South Africa will push for reform of the United Nations Security Council during a two-year stint as a rotating member of the group, a government minister says.
“We will attempt to persuade and convince the permanent five of the need for the early conclusion of the reform process,” Minister of International Relations and Cooperation Maite Nkoana Mashabane told reporters in Pretoria.
“The power configuration is not in favour of the non-permanent members and national interests sometimes override international commitments,” she said, delivering a mild rebuke to the permanent members of the Security Council.
“The unfair use or abuse of diplomatic tools at members’ discretion can make the work of Security Council very difficult,” she added.
South Africa won the non-permanent seat on the 15-member Council in an uncontested vote in October last year, giving the country a new two-year term starting in January.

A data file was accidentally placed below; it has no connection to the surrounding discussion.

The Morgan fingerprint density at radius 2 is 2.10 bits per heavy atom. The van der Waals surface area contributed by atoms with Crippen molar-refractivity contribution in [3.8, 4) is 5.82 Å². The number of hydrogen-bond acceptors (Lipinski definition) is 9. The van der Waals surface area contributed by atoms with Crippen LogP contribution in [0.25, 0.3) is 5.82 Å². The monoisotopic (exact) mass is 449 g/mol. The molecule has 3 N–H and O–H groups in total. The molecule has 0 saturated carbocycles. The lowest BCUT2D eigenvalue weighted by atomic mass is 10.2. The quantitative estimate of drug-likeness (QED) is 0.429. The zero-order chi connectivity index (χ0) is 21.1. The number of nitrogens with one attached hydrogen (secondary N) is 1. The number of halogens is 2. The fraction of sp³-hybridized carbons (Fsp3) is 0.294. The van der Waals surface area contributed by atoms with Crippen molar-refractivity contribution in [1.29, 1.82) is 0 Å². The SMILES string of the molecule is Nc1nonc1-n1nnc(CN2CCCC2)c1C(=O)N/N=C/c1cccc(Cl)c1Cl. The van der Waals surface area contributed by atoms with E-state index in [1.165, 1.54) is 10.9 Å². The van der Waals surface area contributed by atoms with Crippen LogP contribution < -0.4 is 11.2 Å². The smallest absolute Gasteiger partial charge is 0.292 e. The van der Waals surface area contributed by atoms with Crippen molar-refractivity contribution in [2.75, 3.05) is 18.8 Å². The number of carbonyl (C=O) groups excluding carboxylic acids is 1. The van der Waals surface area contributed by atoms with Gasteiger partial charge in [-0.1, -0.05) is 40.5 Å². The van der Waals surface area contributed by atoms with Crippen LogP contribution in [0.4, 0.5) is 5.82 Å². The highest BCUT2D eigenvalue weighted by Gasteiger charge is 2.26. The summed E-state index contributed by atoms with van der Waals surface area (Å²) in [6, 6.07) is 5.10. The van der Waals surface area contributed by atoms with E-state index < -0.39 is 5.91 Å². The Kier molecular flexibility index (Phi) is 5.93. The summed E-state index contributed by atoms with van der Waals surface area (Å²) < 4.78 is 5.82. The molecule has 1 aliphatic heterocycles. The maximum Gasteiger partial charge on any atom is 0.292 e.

The country’s last stint on the UN decision-making body drew sharp criticism from groups such as Human Rights Watch which said South Africa had “sided with reactionary rather than progressive forces”.
Under then president Thabo Mbeki, South Africa shielded Zimbabwe from international sanctions over electoral violence in 2008, sought to deflect action against Myanmar over the deadly repression of Buddhist monks in 2007, and tempered criticism of Iran’s nuclear programme.
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This post was submitted by Mudit Agrawal.
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